While Maersk and other shipping giants strive to create the end-to-end supply chain system, DHL Global Forwarding, an air and ocean freight division of the world’s largest logistics brand, invests in solving a more specific issue. Since July 2019, the industry leader has been collaborating with Hewlett Packard Enterprise to build a blockchain app eliminating errors in one-off orders — or requests for shipments lying outside a standard freight contract.
Testing the minimum viable product (MVP) proved that among other benefits technology could dramatically simplify the approval process, ensure 100 percent invoice accuracy, and minimize manual interventions. Now the freight giant is looking forward to expanding the use of the solution.
Food supply chains: Nestlé, Unilever, and Walmart ensure the safety of their products
When it comes to food supply chains, things get even more complicated because of the perishable nature of edible products. And that’s where unrivaled traceability offered by blockchain can support good health and save lives — in addition to time and money. According to the World Health Organization (WHO), almost 1 in 10 people in the world fall ill because of contaminated food, with 420,000 dying annually.
Existing regulations oblige food business operators to comply with a “one step back — one step forward” rule. For instance, retailers are required to know immediate suppliers (one step back in the supply chain) and direct buyers (one step forward in the supply chain). Considering that food supply chains are highly fragmented, with each company relying on its own separate software system, sellers may have no clue where their products were packed or grown. So, in the case of a food-caused disease outbreak, it is often hard and perhaps not possible to pinpoint the source of contamination.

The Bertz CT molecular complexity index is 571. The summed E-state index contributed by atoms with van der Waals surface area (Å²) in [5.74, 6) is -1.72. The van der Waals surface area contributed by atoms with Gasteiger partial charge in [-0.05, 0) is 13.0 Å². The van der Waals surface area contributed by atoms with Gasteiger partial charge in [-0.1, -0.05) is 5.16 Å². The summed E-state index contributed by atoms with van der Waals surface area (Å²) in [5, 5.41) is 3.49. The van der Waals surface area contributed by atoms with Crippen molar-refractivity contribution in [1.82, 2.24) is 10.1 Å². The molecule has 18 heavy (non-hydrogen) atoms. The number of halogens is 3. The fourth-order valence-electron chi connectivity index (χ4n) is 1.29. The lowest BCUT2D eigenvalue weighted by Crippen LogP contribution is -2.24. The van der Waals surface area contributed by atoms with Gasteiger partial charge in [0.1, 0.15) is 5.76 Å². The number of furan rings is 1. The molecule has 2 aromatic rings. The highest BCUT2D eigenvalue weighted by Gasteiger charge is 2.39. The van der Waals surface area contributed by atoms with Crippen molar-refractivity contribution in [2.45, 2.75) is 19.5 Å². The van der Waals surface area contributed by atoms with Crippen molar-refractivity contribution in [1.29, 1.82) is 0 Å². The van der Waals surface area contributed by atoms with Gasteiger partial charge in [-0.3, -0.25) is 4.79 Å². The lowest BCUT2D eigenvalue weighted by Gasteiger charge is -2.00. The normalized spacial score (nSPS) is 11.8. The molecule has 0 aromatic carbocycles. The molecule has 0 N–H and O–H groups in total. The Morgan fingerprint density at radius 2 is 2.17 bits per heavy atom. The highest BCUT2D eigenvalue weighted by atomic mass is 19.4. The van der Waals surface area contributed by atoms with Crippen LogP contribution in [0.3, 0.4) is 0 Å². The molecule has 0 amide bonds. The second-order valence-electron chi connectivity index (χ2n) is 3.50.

To achieve “from farm to plate” traceability and thus enhance food safety, ten leading food producers and retailers including Nestle, Unilever, and Walmart teamed up with IBM to build the Food Trust network with HyperLedger Fabric at its core. Currently, the initiative involves more than 80 companies.
Walmart already ran two blockchain pilots — one involved tracking mangoes sold across the US, the other covered the journey of pork in China. Both trials proved the ability of blockchains to maintain strict quality control along a supply chain and reduce the time needed to determine the product’s origin from a few days to a few seconds (in the case of mangoes, from almost 7 days to just 2.2 seconds).
Today, organizations can supply data and in that way tap into the IBM Food blockchain ecosystem for free. Fees charged for software-as-a-service modules (including tracing goods for safety) depend on company size, starting at $100 monthly for small businesses.
Another example of blockchain ensuring food traceability is given by Chinese eCommerce giant JD.com. Since 2017, the company has been using the distributed ledger to track the journey of beef from pastures to supermarket shelves. Consumers can download the JD app, scan a QR-code on meat packaging, and learn all about the cow they are going to eat: its birthday, diet, weight, the date of its death, and even the name of its vet.